I wasn't much of a coffee drinker until I worked aboard a beautiful large yacht in Venezuela. The owners insisted on stout coffee that could dissolve a spoon if left too long in the cup. Then they laced it with a generous serving of cream. The crew adopted the same habits. That yacht had custom china including miniature old fashioned milk pitchers that not only had a line drawing of the yacht, but the name inscribed as well. Each place setting at breakfast for the owners included the tiny milk pitcher on a tiny saucer by their coffee cup. Refilling their coffee meant bringing them a fresh little pitcher of cream. By the time breakfast was over I might have a dozen tiny milk pitchers to wash. 

When Harley dog and I go out, I put his coat on over his sweater, but still he shakes and shivers. If someone stops us with questions, he often begs me to pick him up so he can cuddle in the warmth of my arms until we start walking again. When we come back inside, he refuses to let me take his coat off.  I may have to layer him in more garments, he just doesn't have enough meat on his bones to stay warm on his own. 

As I type this, it's still dark outside. Harley is wearing his camo sweater, all curled up next to me on a soft pillow with his fluffy blanket thrown over his body and head. I am still cold and it's 4am. I think we might go back to bed, just to warm up again. I  hope nobody yells at us today. 



6 comments:

  1. Some people just can't help but to prove their ignorance daily. That is how I look at people like the woman yelling at someone trying to clean up the mess left by her fellow campers.

    We went to Walmart one morning and as we were getting our cart a man was returning a wheelchair to the cart area. My husband had just wheeled a cart over to me when the man immediately started to inform my husband that the wheelchair needed to be removed from service. Evidently one if the wheels were "about to fall off and someone is going to get hurt." He was just about to the point of being really nasty when I turned to him and told him "you probably need to tell a Walmart employee about this as we are just here shoppers." He instantly become very apologetic and hurried out of the store. He didn't seem to concerned with the wheelchair after that...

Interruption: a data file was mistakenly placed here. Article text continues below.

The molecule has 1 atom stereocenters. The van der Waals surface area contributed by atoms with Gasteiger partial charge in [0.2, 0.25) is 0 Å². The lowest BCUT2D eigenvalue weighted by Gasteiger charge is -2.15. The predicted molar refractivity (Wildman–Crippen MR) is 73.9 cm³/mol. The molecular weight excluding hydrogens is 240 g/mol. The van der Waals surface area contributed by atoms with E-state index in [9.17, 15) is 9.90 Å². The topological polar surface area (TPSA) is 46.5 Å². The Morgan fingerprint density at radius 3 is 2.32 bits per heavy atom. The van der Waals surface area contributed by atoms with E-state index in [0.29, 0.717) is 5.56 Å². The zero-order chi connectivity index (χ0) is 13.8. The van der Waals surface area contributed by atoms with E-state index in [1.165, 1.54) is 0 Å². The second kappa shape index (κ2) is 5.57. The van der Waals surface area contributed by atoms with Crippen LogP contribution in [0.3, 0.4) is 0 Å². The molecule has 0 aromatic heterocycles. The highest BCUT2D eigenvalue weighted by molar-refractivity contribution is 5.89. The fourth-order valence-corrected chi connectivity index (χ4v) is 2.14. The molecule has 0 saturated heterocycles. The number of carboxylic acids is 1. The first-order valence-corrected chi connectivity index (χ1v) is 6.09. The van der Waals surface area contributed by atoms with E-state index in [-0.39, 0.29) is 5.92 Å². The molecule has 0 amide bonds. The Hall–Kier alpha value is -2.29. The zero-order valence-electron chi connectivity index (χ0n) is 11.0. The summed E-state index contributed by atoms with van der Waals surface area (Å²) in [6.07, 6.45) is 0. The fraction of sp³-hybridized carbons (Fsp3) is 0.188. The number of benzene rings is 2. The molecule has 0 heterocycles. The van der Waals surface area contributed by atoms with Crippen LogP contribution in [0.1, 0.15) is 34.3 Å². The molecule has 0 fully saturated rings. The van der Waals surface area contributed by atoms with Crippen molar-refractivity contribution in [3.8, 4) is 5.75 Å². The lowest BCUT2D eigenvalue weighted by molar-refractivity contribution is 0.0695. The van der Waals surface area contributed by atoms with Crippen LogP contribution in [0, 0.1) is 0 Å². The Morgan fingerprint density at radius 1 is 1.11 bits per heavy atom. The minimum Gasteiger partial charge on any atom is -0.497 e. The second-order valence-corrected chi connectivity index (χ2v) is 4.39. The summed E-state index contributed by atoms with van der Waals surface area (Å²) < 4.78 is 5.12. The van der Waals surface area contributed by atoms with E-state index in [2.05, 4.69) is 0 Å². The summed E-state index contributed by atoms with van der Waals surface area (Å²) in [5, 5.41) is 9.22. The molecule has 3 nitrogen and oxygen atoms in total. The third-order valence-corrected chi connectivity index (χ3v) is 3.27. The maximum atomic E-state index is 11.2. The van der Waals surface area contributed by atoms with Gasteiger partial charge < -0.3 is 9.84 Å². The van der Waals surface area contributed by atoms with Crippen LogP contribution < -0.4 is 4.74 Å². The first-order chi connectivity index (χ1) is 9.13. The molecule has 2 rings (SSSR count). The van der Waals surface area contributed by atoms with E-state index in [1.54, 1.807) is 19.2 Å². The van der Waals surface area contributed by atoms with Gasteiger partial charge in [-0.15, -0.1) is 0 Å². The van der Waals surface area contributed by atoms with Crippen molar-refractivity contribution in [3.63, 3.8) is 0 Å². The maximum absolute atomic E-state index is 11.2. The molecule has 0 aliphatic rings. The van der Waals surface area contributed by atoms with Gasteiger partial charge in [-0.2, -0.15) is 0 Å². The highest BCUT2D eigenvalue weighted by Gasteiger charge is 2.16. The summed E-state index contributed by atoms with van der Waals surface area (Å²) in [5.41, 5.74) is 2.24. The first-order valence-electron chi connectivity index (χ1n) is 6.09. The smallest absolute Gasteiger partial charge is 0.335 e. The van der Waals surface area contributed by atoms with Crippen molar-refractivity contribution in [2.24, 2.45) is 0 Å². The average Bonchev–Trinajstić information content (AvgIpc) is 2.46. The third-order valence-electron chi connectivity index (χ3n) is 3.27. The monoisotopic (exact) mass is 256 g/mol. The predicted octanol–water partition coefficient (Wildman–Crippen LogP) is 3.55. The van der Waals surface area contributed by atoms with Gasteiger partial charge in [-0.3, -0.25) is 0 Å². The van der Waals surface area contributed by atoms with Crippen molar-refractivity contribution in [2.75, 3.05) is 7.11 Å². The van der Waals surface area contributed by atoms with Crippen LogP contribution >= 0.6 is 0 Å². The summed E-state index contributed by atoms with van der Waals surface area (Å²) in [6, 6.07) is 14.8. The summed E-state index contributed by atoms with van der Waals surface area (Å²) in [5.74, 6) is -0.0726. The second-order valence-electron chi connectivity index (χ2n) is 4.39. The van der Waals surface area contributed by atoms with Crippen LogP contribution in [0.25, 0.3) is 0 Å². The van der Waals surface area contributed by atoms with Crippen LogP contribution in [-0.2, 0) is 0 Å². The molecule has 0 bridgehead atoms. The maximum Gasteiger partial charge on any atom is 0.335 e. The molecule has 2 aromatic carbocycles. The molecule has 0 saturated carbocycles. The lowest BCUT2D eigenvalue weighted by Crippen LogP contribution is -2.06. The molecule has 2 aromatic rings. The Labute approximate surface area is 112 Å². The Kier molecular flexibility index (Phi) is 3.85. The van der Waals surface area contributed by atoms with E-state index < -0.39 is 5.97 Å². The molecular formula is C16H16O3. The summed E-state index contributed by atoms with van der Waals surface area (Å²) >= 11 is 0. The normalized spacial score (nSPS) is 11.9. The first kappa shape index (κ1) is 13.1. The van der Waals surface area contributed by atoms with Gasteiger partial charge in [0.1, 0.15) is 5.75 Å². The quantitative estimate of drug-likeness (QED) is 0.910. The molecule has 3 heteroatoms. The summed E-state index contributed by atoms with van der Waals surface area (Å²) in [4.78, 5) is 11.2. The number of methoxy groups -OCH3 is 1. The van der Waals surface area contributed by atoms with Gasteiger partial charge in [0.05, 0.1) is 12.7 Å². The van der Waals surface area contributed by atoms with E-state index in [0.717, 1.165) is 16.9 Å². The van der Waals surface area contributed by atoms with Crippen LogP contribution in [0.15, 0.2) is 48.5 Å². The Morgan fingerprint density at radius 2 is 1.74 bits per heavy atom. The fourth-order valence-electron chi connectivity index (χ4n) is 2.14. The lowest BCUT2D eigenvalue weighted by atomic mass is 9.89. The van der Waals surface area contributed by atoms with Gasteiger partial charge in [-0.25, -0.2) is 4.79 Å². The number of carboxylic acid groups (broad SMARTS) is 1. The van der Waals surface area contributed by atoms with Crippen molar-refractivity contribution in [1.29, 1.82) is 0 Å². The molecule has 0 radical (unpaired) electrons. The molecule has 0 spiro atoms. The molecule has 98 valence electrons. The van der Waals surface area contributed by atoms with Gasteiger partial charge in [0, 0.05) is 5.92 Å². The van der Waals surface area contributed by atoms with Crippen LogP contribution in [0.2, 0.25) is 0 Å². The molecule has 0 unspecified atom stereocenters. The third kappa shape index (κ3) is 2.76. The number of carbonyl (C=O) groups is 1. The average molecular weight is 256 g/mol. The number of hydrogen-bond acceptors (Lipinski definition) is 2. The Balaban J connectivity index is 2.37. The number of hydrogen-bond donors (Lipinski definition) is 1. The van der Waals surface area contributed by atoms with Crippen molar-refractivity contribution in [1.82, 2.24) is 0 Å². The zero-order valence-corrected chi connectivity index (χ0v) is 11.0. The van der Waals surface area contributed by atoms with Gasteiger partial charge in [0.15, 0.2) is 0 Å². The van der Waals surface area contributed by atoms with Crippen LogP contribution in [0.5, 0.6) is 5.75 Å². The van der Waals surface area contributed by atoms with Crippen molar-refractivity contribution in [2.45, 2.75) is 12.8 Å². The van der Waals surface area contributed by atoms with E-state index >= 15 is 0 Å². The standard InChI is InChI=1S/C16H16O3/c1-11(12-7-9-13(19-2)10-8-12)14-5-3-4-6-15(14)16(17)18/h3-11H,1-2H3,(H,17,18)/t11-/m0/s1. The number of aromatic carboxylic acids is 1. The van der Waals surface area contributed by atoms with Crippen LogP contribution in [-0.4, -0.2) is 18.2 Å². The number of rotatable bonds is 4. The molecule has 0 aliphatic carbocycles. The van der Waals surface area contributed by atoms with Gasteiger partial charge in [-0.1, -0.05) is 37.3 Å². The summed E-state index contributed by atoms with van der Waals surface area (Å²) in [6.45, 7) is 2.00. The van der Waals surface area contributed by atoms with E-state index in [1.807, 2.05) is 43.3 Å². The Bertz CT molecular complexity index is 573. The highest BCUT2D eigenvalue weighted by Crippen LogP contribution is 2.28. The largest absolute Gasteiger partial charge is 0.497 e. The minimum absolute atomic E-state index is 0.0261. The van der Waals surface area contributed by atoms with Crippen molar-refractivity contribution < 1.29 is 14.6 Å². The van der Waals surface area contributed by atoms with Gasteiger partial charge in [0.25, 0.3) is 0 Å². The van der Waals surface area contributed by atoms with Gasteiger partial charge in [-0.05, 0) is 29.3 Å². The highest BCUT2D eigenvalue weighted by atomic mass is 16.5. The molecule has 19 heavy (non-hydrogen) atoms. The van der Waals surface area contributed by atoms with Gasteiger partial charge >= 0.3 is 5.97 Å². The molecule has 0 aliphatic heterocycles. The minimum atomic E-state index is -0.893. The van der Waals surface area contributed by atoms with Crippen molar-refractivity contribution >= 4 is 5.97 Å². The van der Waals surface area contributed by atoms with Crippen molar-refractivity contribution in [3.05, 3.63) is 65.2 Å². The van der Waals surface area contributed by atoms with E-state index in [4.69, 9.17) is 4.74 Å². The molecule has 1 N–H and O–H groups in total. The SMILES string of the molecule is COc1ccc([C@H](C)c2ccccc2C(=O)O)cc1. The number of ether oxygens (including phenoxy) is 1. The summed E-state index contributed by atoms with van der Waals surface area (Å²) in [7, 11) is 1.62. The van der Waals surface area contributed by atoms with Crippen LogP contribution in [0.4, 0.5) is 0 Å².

Keep on smiling and find the humor in the craziness of people.

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  2. Hang in there, we had cold temps in the FL panhandle a few nights ago and now last night the low was 61. With luck it will come your way. You just have to take some folks with a grain of salt. Heaven only knows what happened to the common sense they were born with:)

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  3. I would have punched her in the nose! Haha! No, not really but I would have been thinking about it.

    Someone taught me a really good way of handling people like that and that is you say something to the effect of "You must be really embarrassed that you just yelled at a volunteer". You just say what you want to say but add at the beginning of your sentence "You must be really embarrassed...............". Try it out, it works really well.

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  4. You handled yourself much better than I would have done. Good for you. Hopefully she will think before she talks next time, but I doubt it.

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  5. I love all the comments! The bathrooms are in need of tile grout and painting, so even when I have them sparkly clean, they still look a little worn for wear. Most campers are super nice. I am lucky to have a home, so I feel blessed.

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  6. I know the feeling! Our camp restrooms are 50 years old and there isn't much I can do with them! The troop leaders always complain. I tell them "at least the price is right. Where else are you going to get cabins that hold 40 girls for $50 per night? That usually shuts them up! You can tell your capers "there's alway Disney. It is 48 a night for tent camping."